Broccoli Dreams: Printing with Veggies

In search of a fun baby shower gift, I rummaged through my refrigerator and found some veggies to print baby onesies. So here it goes:

Materials

  • Onesies (or anything else you want to print)
  • Fabric Paint
  • Veggies and fruit (broccoli, lemons, apples, celery, mushrooms)
  • Cardstock 

Steps

1. Brush the print side of the vegetable with a thin layer of paint. 

2. On a piece of scrap paper practice printing with your vegetable to get a feel for what it will look like and how much paint you want to use. Here I printed with broccoli, lemons, mushrooms and celery.

3. Once you feel ready to commit to fabric, lay out the onesie and slide a piece of cardstock between the front and the back of the t-shirt to prevent the paint from leaking through the fabric. Brush the paint on your veggie and go for it.

Here are some examples:

Lemon Sun

Celery Smile (The hair was printed with the celery ribs)

Apple Buttons (slice the apple in half to expose the star shaped seed center)

Broccoli Trees (slice the broccoli lengthwise to get a flat surface)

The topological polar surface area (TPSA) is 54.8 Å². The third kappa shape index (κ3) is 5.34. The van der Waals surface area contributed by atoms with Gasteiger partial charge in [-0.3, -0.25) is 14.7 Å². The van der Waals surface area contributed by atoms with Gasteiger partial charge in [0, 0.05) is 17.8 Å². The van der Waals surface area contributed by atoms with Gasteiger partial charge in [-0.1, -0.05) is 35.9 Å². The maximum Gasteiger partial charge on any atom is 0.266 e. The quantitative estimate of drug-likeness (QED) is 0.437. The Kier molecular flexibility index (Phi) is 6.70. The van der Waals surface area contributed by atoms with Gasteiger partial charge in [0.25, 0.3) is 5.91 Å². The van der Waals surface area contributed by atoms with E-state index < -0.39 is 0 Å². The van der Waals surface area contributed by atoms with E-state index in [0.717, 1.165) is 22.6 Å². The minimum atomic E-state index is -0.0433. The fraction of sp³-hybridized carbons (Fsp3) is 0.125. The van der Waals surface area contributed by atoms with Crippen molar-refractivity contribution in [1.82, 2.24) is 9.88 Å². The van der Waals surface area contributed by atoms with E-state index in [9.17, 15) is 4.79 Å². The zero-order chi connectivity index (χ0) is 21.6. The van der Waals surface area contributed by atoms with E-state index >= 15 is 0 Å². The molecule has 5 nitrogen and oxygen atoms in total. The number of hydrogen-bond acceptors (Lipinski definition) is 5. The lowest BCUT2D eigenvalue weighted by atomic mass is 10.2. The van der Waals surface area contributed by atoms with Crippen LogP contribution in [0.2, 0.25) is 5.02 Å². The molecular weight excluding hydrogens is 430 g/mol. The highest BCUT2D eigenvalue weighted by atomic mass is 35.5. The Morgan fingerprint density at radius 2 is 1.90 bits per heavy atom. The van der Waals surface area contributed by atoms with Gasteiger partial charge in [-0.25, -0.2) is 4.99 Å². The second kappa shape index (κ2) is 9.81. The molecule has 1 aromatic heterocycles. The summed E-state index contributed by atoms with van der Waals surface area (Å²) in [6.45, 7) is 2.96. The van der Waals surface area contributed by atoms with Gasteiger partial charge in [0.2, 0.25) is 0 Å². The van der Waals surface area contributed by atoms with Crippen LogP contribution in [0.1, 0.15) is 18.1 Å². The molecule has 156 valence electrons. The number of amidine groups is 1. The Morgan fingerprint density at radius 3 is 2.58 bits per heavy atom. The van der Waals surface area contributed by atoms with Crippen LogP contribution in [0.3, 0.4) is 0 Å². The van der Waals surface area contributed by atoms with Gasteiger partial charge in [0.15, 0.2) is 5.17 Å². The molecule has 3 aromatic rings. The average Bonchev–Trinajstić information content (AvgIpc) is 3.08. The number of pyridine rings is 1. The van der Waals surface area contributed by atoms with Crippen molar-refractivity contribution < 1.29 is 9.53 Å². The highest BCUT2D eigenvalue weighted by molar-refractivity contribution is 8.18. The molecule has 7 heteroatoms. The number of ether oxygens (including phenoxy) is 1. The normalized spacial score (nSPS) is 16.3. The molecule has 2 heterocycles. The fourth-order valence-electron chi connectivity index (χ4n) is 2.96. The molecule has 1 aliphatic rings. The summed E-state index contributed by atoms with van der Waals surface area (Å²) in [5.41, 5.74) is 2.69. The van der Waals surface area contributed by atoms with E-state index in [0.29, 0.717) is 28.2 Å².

Lemon Boat

4. Lay out your onesies to dry. Once dry, heat set the paint in a hot dryer for about 30 min.

That's it, a really simple OOAK baby shower gift. You could also print paper, diapers, napkins, table clothes, dish towels. . . I'm sure you can come up with a huge list of things. Have fun,

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Eat Your Veggies

This spring I will visit my adorable almost one-year old niece. I've been thinking about what to bring her and decided to make her some veggies since she's the only baby I know who actually likes eating her broccoli.

May I introduce: Madame Aubergine, the adorable pea-pod triplets Henri, Jaques, and Felix, Grand Mere Carotte, and Tante Tomato. They will soon be joined by Monsieur Brocoli.

This nutritious bunch would have not come into being without the generous contributions of these fellow bloggers who shared their patterns.

The pea-pod triplets are based on a pattern by Yarrn. Grand Mere Carotte is part of a collection of Easter themed patterns by Midnight Knitter. Madame Aubergine's pattern was provided by Lion Brand a long time supporter of our team.

I more or less made up the tomato on the fly. It's a basic amigurumi ball

For the Fruit

  • Chain 2
  • 6 sc in first ch.
  • 2 sc in each stitch - 12 st
  • *sc, 2 sc in next stitch* repeat - 18 st
  • *sc, sc, 2 sc in next stitch* repeat - 24 st
  • *sc, sc, sc, 2sc in next stitch* repeat - 30 st
  • Crochet 3 rounds of sc in each stitch
  • *sc 2 together, sc, sc, sc* repeat - 24
  • *sc 2 together sc, sc* repeat - 18
  • *sc 2 together sc, s* repeat 12 (at this point you probably want to start stuffing the tomato before the opening gets too small)
  • *sc 2 together* repeat 6
  • Sew up the top

For the leaf

  • Chain 2
  • 5 sc in first stitch
  • Crochet 2 rounds of sc
  • 2 sc in each stitch - 10 stitches
  • *sc, 2 sc in next stitch* repeat - 15 stitches
  • *sl, chain 8, sc in 7th chain and work a total of 6 sc back down the chain, sl, sl* 5 times.